What the Senate Morality Play Tells About Morality of U.S. Institutions


October 17, 1991|By WILLIAM PFAFF

PARIS — Paris. - Three things remain to be said about the Thomas hearings, now that they are over, having irremediably harmed the lives of two individuals, and soiled the Senate and the presidency of the United States.

The first should be obvious. A person nominated to the Supreme Court should be a jurist or legal scholar of distinction, or a figure of weight and experience in American public life. The Constitution endows the court with potentially the highest powers in the government, since its decisions can only be overcome by amendment of the Constitution itself, and they effectively shape the development of legislation and the execution of executive authority.

Judge Clarence Thomas is an impressive figure in many respects, but at this point in his career, at 43, with only brief experience as a federal appeals judge, he has no evident qualification for the Supreme Court. The same was true of President George Bush's last nominee to that court, Justice David Souter.

Both were nominated for ideological and partisan reasons. These nominations of unqualified men amount to contempt for the court on the part of the president and his staff. They are acts of aggression against the constitutional order. Mr. Thomas should never have been named; nominated, he should have been rejected by the Senate on grounds of lack of qualifications and only that.

Instead, the Democratic assault upon him in the Senate was equally ideological, an attempt, like that of President Bush, to pursue a legislative agenda in the Supreme Court. The majority's questioning of the judge consisted chiefly of improper attempts to evoke from him anticipations of the positions he would take on controversial matters yet to come before the court.

In the end, of course, the hearings were turned into a trial of the alleged past conduct of Judge Thomas, a matter beyond the competence of a Senate hearing to determine. As the events of the past week have amply demonstrated, it was also beyond the competence of this committee to investigate such a matter without abuse to the normally accepted rules of evidence and the rights of both the principal figures in the final confrontation. The ordeal of Professor Anita Hill has been no less than that of Judge Thomas, and has served neither public nor private interest.

The third thing to be said is the one most difficult for Americans to accept. It is that a distinction must be maintained between morality and competence. Judge Thomas was accused of lecherous and sexually aggressive behavior toward Professor Hill. If true, this nonetheless would have left him in congenial company in the Supreme Court, which has harbored lechers before, and voyeurs, adulterers, racists and slaveholders distinguished justices all.

The rich hypocrisy of last week's hearings invited speculation on the outcome of detailed investigations into the private lives not only of the seated justices of the Supreme Court but of the members of the Senate panel, Sen. Edward Kennedy among them, and the ideologically righteous staffs of those senators, and the lobbyists so determined to destroy Judge Thomas and Professor Hill in the service of their advocacy-group clients.

Sexual misconduct is commonplace - certainly it is in Washington - and is matter for private condemnation, or the action of law when it is criminal. High government, however, has been and is occupied by women as well as men who are adulterers or sexually aggressive, by women who are emotional blackmailers, betrayers, emasculators or prepared to sleep their way to the top. Their conduct, like that of their male counterparts, is the business of themselves, their families and their associates. It is not matter for congressional inquiry or quasi-judicial judgment. There is remedy in the law for sexual harassment.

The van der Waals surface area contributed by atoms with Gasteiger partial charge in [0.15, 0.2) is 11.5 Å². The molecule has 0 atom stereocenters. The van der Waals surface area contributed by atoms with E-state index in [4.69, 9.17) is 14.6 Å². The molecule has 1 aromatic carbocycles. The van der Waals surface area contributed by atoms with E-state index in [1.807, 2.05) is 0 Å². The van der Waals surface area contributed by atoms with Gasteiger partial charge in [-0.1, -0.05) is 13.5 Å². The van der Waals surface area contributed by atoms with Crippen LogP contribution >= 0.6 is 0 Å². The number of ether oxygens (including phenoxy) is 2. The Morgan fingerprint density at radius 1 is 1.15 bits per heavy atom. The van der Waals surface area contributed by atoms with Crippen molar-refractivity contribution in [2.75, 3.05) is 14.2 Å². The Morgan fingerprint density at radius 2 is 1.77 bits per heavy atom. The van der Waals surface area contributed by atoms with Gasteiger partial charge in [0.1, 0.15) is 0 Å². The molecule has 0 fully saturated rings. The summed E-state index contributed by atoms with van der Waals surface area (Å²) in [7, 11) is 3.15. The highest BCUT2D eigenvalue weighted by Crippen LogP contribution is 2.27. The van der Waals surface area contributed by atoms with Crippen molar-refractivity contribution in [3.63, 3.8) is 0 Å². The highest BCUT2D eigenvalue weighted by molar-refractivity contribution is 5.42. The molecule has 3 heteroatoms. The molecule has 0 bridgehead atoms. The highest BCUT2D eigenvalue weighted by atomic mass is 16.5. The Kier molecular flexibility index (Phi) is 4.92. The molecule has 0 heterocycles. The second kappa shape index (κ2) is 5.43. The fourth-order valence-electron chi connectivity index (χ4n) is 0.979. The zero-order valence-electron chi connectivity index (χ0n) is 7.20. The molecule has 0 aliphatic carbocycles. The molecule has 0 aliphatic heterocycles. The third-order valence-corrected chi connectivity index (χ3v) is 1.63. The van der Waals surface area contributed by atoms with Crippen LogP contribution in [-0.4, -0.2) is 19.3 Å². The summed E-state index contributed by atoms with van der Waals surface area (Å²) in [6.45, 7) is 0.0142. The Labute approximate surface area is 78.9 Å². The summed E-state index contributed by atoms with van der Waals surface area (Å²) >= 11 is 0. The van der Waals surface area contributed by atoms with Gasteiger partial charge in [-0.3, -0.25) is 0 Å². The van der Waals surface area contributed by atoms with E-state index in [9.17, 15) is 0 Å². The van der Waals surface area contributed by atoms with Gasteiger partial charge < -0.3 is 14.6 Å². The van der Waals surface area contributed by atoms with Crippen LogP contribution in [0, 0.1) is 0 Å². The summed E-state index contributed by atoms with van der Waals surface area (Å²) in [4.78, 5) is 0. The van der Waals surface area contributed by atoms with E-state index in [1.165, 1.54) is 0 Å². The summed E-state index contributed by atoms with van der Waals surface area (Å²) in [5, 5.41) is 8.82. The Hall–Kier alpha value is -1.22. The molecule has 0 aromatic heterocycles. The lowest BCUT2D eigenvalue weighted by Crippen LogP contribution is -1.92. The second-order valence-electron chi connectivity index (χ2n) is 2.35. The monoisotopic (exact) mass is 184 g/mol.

Good men and women often do things that end badly. Bad ones often do good. Professional competence and intellectual capacity are frequently accompanied by moral qualities that invite neither respect or emulation. That is mortality. But the puritan component in Protestant America characteristically conflates private with public virtue.

This produces our recurrent efforts to legislate or administratively impose virtue (Prohibition, aspects of the abortion debate, the ''Political Correctness'' movement of the present day) as well as our periodic national seizures of political censorship and ideological repression: the Sedition Act in World War I, the subsequent deportation of ''radicals'' by Woodrow Wilson's attorney general, attacks by students and graduates as well as outsiders on university independence during that period; the post-World War II McCarthyite and ''un-Americanism'' uproar, etc.

This all is of a piece with what has been going on in Washington. While purporting to establish the rule of morality, it actually subverts the public morality.

For a public morality does exist, which in another time would prompt a president to nominate to the high judiciary men and women who possess compelling professional and intellectual qualifications. It would lead senators to place the common interest before partisan interests. It is a morality which leaves the private lives of individuals to another justice than that of Senate committees and Washington lobbyists and journalists.

8, William Pfaff is a syndicated columnist.

Baltimore Sun Articles
Please note the green-lined linked article text has been applied commercially without any involvement from our newsroom editors, reporters or any other editorial staff.